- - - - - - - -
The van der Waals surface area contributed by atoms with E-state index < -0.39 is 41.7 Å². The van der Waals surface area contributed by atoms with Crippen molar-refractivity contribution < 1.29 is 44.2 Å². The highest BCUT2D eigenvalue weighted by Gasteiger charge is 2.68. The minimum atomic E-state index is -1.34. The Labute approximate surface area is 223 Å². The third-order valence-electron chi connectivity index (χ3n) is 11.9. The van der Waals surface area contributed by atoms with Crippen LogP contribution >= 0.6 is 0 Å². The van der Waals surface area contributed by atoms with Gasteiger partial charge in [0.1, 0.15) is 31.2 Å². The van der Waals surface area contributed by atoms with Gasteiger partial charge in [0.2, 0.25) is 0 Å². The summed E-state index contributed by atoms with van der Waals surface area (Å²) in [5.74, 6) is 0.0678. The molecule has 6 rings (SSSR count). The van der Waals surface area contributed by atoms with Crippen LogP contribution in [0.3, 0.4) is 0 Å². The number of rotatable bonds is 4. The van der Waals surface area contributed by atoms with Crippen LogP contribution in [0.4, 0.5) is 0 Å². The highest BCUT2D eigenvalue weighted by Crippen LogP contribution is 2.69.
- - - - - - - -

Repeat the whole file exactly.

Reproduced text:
The van der Waals surface area contributed by atoms with E-state index < -0.39 is 41.7 Å². The van der Waals surface area contributed by atoms with Crippen molar-refractivity contribution < 1.29 is 44.2 Å². The highest BCUT2D eigenvalue weighted by Gasteiger charge is 2.68. The minimum atomic E-state index is -1.34. The Labute approximate surface area is 223 Å². The third-order valence-electron chi connectivity index (χ3n) is 11.9. The van der Waals surface area contributed by atoms with Crippen LogP contribution >= 0.6 is 0 Å². The van der Waals surface area contributed by atoms with Gasteiger partial charge in [0.1, 0.15) is 31.2 Å². The van der Waals surface area contributed by atoms with Gasteiger partial charge in [0.2, 0.25) is 0 Å². The summed E-state index contributed by atoms with van der Waals surface area (Å²) in [5.74, 6) is 0.0678. The molecule has 6 rings (SSSR count). The van der Waals surface area contributed by atoms with Crippen LogP contribution in [0.3, 0.4) is 0 Å². The number of rotatable bonds is 4. The van der Waals surface area contributed by atoms with Crippen LogP contribution in [0.4, 0.5) is 0 Å². The highest BCUT2D eigenvalue weighted by Crippen LogP contribution is 2.69.